In operation, the output V1 of the bridge circuit AB is rectified and smoothed by the rectifying and smoothing circuit RS. The DC output V2 of the circuit RS is compared with a reference voltage CV in the differential amplifier DA of the comparison circuit CP. When the output V2 is lower than the reference voltage CV, that is, the bridge circuit AB is in balance, the comparison circuit CP applies a single pulse, as its output V3, to the clock pulse input terminal CL of the first flip-flop FF1 in the output circuit OUT. On the other hand, in the detecting output circuit SW, a logic signal "1" (hereinafter referred to merely as a signal "1", when applicable) is provided at the terminal Q of the third flip-flop FF3 when no set signal is applied to the latter FF3 and, therefore, the AND condition of the AND circuit AND1 is satisfied and signals "1" are applied to the clear input terminal C and reset input terminal R of the first and second flip-flops FF1 and FF2 to reset the latter. Upon application of the detection signal SW11 of the detector SW1 to the set input terminal of the flip-flop FF3, a logic signal "0" is provided at the terminal Q thereof and, therefore application of the reset inputs to the flip-flops FF1 and FF2 is released, whereupon a coin sorting period starts. The coin sorting period is ended when the detection signal SW21 of the detector SW2 is applied to the reset input terminal R of the flip-flop FF3. When the flip-flop FF3 is reset, the signal "1" is outputted at the terminal Q thereof again, whereby a reset signal is applied through the AND circuit AND 1 to the reset input terminals R of the flip-flops FF1 and FF2. The capacitor C2 connected to one input terminal of the AND circuit AND1 operates in such a manner that, when the signal "1" is provided at the terminal Q of the flip-flop FF3, the AND condition of the AND circuit AND 1 is satisfied in a predetermined short delay time (thus, the flip-flops FF1 and FF2 are not reset immediately upon provision of the signal "1" at the terminal Q of the flip-flop FF3). When the signal pulse sorting signal V3 is outputted by the comparison circuit CP before the coin is detected by the detector SW2 to determine the coin sorting period, the capacitor C2 operates to cause the flip-flop FF1 or FF2 to positively store the sorting signal V3. On the other hand, in the output circuit OUT, when the sorting signal V3 representative of the balanced state of the bridge circuit is provided only once by the comparison circuit CP during the coin sorting period determined by the detection output circuit SW when the flip-flop FF1 is set and when the detection signal is outputted by the detector SW2, an input signal is applied through the AND circuit AND3 to the timer T. In such a case, a coin counting signal M is outputted through the AND circuit AND3. In the case where the sorting signal V3 representative of the balanced state of the bridge circuit is provided twice or more during the coin sorting period, both of the flip-flops FF1 and FF2 are set, as a result of which the AND condition of the AND circuit AND3 is not satisfied. In this case, no input signal is applied to the timer T and, therefore, the timer T is not operated. Upon application of the input signal, the timer T starts its time limit operation to provide an output in a predetermined period of time, which is utilized as a gate control signal G.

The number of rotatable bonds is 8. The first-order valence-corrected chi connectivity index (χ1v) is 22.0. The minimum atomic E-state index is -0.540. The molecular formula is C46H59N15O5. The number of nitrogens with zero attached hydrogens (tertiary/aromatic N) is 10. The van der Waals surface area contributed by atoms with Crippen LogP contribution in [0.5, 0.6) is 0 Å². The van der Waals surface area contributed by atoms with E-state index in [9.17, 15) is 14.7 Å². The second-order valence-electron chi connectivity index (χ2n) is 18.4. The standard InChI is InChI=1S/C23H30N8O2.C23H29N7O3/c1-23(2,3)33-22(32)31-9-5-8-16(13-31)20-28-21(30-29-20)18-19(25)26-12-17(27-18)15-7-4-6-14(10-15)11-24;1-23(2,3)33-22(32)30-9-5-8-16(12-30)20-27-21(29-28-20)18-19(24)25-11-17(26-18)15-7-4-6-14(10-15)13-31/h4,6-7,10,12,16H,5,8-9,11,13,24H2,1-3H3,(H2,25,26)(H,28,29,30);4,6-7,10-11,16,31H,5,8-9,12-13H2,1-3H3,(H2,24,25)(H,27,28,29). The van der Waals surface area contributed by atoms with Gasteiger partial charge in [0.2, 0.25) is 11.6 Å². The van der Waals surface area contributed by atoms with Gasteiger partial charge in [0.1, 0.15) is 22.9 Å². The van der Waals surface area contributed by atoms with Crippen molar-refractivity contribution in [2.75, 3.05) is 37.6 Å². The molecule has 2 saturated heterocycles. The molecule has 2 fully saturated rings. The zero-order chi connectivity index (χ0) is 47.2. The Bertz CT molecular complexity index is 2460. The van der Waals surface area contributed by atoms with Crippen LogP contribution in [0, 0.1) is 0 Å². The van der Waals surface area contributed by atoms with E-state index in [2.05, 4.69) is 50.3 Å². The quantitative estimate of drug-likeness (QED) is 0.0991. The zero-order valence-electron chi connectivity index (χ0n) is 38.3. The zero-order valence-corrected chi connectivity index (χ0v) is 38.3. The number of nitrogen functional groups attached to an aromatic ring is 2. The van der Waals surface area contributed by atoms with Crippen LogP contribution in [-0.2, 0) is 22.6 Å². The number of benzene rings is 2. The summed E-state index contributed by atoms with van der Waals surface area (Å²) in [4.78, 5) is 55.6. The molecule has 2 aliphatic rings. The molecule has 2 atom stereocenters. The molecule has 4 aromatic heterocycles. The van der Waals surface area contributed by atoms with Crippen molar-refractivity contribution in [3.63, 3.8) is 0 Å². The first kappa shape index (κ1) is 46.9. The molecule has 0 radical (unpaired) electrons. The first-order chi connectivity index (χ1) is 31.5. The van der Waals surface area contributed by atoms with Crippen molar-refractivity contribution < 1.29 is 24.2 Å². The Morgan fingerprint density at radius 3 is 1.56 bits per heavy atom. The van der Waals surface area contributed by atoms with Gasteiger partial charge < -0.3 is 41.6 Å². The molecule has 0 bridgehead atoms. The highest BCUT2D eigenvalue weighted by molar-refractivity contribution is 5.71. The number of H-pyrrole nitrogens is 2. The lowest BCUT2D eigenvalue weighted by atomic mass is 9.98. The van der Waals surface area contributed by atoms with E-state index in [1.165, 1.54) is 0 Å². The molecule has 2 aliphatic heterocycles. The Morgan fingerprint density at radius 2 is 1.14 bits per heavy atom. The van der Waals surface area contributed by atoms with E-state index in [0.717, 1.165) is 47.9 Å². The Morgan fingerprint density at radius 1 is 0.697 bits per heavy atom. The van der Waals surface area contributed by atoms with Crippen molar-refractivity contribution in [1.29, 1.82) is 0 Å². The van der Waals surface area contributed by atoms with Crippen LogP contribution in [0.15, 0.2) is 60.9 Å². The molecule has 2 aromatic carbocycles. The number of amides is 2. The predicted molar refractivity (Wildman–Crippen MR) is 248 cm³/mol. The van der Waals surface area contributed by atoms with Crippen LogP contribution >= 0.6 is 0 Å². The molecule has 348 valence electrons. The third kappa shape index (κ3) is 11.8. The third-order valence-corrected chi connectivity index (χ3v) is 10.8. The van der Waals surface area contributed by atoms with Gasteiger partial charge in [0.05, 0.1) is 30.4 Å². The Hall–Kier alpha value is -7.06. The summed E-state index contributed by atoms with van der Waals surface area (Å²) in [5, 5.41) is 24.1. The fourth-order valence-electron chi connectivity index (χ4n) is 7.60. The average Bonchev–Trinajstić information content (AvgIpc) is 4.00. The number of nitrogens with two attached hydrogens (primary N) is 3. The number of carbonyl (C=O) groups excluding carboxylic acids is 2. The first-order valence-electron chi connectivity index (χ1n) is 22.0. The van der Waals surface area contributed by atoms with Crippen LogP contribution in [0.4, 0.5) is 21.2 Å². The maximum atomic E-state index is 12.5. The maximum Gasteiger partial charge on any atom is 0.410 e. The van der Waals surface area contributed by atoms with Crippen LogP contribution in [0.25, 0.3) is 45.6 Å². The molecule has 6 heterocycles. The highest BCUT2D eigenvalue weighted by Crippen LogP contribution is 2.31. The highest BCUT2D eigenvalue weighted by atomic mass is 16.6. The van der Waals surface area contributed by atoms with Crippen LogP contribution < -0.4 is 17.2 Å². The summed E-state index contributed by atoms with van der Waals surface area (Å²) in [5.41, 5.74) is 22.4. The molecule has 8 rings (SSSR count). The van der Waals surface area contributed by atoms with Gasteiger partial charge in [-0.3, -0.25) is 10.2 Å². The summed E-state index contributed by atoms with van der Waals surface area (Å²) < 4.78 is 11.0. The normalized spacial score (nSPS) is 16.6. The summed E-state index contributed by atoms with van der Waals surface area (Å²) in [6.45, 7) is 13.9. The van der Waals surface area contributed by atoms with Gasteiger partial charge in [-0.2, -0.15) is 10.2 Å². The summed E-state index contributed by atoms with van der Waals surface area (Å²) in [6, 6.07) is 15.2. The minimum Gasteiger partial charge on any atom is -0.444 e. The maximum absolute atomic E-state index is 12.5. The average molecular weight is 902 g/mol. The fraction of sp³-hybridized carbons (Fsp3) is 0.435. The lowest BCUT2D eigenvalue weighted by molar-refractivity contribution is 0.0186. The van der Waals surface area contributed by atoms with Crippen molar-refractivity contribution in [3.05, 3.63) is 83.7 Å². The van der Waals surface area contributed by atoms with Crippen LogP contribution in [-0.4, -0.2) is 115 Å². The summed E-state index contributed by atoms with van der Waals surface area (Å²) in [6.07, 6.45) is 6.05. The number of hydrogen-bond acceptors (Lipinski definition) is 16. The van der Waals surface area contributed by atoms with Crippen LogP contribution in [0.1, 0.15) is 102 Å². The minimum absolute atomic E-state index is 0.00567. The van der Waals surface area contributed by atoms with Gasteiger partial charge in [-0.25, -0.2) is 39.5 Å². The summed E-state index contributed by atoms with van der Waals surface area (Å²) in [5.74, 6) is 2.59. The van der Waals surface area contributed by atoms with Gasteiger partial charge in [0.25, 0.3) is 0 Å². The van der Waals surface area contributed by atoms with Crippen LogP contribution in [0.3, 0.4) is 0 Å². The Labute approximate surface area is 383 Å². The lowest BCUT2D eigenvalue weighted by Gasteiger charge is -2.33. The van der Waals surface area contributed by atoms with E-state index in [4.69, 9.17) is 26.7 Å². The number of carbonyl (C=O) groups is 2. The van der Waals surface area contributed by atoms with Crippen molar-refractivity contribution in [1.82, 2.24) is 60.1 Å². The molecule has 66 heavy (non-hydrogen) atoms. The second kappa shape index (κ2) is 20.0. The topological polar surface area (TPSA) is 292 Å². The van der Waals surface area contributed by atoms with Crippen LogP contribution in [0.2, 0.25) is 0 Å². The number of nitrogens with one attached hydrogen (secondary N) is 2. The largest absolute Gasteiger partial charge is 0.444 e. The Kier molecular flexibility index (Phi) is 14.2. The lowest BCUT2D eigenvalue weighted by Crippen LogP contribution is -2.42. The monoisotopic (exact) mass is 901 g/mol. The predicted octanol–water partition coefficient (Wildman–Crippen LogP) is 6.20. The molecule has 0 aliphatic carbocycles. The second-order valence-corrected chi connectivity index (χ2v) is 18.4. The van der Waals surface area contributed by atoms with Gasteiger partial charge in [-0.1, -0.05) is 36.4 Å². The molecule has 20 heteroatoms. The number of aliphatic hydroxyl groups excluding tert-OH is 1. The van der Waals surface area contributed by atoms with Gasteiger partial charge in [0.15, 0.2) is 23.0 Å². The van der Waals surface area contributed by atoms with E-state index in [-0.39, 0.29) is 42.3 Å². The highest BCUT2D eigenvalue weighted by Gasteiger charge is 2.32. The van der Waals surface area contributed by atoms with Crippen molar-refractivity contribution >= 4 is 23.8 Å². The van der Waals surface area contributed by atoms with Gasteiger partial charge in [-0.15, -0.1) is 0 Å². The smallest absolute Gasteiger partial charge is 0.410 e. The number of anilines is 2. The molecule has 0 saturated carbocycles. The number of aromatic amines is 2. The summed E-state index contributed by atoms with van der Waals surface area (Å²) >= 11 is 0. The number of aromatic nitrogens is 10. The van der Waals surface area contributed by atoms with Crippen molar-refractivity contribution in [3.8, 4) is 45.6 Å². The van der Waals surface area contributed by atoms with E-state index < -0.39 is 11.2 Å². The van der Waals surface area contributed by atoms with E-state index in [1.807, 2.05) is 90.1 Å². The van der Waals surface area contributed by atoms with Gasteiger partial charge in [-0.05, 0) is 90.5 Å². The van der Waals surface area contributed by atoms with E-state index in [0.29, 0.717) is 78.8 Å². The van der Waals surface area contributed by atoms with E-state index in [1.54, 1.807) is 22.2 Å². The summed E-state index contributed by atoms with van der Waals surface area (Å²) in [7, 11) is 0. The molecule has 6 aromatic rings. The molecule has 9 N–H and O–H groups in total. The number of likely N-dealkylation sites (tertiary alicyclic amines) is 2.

The coin sorting operation of the machine according to the invention will now be described.

Before a coin is inserted into the coin inlet 11 shown in FIG. 4, the impedance of the sorting coil L0 is varied and the bridge circuit AB is in an unbalanced state, so that the output V1 of the bridge circuit AB is a high unbalanced voltage as indicated by V1 in FIG. 6. The parts (I) and (II) of FIG. 6 show waveforms in the case of a true coin and in the case of a false coin, respectively. Before a coin is inserted into the coin inlet, it goes without saying that no coin is detected by the detectors SW1 and SW2. Therefore, the flip-flop FF3 is in a reset state and, accordingly, the flip-flops FF1 and FF3 are also in a reset state through the AND circuit AND1. If, while the flip-flops FF1, FF2 and FF3 are in reset state, a coin is inserted into the coin inlet 11, the coin is first detected by the detector SW1, as a result of which the detection signal indicated by SW11 in the part (I) of FIG. 6 is outputted by the detector SW1. Upon application of this detection signal SW11, the flip-flop FF3 (which employs the signal SW11 as its set input signal) is set as indicated by FF3 in the part (I) of FIG. 6. As a result, the signal "0" is provided at the terminal Q of the flip-flop FF3, and the AND condition of the AND circuit AND1 is not satisfied, so that the AND circuit AND1 provides "0" as its output. When the AND circuit AND1 provides the output "0", application of the reset input signals to the flip-flops FF1 and FF2 is released, whereby the coin sorting period is started. The signal "1" is applied to one input terminal of the AND circuit AD3 from the terminal Q of the flip-flop FF2.